Great Britain had been at war with Revolutionary France since 1793, therefore much of the wheat that was produced was bought by the government to supply the army and navy. Moreover, the war at that time prevented the importation of grain into Britain by ship for they would be attacked in the war. This combination of war and weather brought the country to the brink of famine and food riots. By the summer of 1795, the price of bread had doubled at around 1s [5p] for a 4lb loaf. The weekly wage of a skilled worker was around 10s [50p] per week. The lower skilled laborers were paid as little as 5s per week. We can see that bread at 1s could be 20% of the weekly wage.
As prices soared, millers would hoard grain in anticipation of continually rising prices. Why sell now when you could get more next week? We see the same thing take place during storms. Prices soar and even things like air tickets and gasoline rise in front of a hurricane. This is human nature. It always takes place despite laws against price gouging in a crisis.
During 1795 and 1796, the shortages, high prices, and profiteering practices all combined to produce food riots throughout the country. There was a riot involving about 200 people that erupted in Tewkesbury, England, on Tuesday, June 24th, 1795. Flour was waiting at Tewkesbury Quay to be transported by water to Birmingham where prices were even higher. On the following day, Henry Fowke, the Town Clerk of Tewkesbury, wrote to the Home Secretary, Lord Portland, reporting the event.
I do myself the Honour of addressing Your Grace on the subject of extreme Rioting at this place yesterday. Several Quantities of Wheaten Flour were forcibly taken out of the Barges at the Quay & carried off by divers Persons, chiefly Females – The civil force was convened with all possible Dispatch, & after much difficulty & confusion, the Riot was suppressed, & the ringleaders committed to the county rather than the Borough Goal, as more secure – The appearance of the Town this morning, I have the pleasure to say, is pacific. I have thought it my Duty to acquaint Government, through Your Grace, of this transaction. With the greatest respect, I am My Lord, Your Grace’s most obedient servant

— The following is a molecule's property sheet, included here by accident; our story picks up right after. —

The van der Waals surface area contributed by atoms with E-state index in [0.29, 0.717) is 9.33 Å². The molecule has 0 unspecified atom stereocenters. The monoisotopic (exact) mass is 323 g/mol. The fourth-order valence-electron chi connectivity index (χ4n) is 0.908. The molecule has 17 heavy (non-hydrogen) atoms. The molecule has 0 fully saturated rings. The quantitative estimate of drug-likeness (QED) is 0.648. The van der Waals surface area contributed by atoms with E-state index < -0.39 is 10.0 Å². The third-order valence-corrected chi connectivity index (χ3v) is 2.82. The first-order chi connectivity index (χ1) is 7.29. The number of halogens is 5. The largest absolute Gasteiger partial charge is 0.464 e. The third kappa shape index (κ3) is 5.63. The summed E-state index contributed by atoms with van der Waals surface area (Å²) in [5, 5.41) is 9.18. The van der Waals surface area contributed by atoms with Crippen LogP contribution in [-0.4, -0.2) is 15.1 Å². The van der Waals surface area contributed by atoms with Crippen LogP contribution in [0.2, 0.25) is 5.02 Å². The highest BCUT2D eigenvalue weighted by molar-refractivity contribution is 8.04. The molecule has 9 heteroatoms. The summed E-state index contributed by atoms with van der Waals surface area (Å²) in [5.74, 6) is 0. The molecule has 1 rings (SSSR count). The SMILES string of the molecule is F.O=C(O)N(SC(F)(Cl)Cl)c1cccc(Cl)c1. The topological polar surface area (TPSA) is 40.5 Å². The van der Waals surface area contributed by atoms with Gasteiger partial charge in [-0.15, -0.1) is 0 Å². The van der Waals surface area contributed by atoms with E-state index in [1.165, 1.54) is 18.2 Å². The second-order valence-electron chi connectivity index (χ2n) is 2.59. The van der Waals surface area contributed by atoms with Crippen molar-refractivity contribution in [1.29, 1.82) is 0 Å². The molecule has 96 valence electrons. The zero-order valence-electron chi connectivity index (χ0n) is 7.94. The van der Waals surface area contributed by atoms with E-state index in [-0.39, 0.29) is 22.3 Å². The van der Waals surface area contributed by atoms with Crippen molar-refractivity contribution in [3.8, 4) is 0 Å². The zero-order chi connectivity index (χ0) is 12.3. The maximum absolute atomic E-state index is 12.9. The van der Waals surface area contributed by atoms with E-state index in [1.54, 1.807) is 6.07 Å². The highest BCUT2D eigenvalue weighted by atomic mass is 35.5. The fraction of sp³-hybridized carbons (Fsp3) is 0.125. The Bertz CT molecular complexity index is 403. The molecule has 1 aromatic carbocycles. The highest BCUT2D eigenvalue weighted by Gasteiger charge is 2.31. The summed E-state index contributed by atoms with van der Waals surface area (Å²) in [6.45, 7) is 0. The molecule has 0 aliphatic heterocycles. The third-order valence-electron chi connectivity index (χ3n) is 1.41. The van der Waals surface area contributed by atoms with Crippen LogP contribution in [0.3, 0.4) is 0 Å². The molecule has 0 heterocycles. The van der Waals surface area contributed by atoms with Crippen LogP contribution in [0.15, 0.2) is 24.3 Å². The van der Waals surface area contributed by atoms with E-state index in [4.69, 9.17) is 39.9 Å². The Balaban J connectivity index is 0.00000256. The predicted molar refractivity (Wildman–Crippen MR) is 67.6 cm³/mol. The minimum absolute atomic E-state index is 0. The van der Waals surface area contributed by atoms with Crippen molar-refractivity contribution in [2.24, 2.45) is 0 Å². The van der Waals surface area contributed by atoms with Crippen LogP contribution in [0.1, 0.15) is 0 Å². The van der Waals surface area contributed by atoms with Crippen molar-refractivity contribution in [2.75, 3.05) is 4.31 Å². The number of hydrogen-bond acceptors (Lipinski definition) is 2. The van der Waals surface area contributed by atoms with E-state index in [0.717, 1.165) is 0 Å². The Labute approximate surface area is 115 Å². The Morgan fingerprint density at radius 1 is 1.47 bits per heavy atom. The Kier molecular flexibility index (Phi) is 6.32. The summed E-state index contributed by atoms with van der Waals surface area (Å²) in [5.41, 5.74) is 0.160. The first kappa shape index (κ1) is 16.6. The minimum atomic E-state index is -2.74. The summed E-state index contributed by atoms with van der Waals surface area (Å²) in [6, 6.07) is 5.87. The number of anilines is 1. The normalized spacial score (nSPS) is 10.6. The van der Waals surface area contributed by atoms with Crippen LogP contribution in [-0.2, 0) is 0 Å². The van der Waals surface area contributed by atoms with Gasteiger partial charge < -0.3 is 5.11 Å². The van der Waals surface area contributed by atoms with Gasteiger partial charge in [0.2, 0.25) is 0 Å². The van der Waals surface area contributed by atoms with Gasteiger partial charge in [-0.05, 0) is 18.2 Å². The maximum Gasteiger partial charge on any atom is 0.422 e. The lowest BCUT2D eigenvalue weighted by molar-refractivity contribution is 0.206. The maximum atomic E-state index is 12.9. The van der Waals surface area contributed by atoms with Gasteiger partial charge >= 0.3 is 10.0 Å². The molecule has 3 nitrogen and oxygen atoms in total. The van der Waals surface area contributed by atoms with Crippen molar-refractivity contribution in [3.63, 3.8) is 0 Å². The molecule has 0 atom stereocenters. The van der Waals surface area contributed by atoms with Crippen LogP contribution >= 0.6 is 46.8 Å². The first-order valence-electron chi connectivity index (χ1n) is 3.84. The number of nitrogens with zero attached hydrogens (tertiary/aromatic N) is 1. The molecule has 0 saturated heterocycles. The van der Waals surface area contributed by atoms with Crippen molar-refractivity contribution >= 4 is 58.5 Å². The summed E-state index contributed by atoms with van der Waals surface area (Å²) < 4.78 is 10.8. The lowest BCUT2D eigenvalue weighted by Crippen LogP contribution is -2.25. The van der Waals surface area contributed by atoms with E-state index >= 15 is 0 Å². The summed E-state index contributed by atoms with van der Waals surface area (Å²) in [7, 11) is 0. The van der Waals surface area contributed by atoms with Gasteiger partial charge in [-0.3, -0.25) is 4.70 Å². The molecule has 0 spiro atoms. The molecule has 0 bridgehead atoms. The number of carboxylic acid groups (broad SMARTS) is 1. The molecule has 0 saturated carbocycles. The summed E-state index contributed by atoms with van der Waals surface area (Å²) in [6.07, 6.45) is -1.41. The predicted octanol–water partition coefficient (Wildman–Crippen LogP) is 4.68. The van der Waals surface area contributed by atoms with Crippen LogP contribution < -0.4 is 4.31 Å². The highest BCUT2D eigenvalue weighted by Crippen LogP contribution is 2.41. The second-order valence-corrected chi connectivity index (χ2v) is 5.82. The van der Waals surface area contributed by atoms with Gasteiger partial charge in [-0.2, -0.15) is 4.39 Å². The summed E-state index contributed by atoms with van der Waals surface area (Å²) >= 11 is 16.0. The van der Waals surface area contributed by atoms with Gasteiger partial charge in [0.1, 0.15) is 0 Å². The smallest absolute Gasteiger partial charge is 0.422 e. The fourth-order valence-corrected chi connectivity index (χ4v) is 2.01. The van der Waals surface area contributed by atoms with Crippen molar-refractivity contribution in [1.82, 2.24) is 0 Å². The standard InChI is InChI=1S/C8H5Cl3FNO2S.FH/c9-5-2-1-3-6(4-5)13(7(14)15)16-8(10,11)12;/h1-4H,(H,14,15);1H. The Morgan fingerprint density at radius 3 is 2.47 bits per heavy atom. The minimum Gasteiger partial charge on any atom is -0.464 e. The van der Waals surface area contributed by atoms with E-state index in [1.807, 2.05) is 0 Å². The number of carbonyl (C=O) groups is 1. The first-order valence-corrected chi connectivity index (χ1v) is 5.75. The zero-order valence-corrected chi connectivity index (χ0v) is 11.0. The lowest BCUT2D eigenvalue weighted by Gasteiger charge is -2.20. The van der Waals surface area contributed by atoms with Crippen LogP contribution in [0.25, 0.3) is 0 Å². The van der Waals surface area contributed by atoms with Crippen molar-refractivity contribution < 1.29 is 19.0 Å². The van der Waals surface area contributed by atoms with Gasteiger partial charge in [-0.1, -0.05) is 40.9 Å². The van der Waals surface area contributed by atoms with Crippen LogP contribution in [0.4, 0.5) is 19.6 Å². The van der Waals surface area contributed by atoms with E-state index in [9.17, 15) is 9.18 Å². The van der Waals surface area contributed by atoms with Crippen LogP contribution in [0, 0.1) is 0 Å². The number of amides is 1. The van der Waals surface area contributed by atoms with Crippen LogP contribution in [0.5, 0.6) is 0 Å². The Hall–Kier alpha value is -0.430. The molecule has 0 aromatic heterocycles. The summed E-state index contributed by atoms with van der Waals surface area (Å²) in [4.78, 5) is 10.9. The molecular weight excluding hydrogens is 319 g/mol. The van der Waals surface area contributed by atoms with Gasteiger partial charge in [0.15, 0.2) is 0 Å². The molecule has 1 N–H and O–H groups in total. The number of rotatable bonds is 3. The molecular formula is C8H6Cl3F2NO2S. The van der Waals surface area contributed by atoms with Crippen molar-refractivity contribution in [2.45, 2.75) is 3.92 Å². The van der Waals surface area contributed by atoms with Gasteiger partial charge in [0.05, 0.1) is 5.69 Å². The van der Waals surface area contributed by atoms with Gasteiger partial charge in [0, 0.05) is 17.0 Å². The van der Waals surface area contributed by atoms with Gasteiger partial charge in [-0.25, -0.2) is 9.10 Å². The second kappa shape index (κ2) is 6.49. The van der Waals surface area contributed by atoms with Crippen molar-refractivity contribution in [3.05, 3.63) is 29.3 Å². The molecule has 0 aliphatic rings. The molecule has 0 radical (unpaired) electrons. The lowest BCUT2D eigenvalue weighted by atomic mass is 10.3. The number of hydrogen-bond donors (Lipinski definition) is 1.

Town Clerk of the Borough of Tewkesbury
Tewkesbury 25th June 1795
(Home Office: Domestic Correspondence, George III (Letters & Papers), National Archives HO 42/35 (online).)
Many people were arrested and the government feared there would be yet another riot in an attempt to free them from prison many of whom were women. As a response, the government transported the prisoners to Gloucester. Many of those detained women and the city’s gaol register records the details of the charges and names four of the prisoners. They were charged effectively as terrorists. They were charged with inflicting the terror of his Majesty’s subjects and in breach of the peace. They would remain in prison until trial in late July. Many were able to carry off sacks of flour which had been the property of a James Lamb who was presumably the buyer in Birmingham rather than the seller in Tewkesbury.
As is said, starve a man and the most honest soul will become a thief.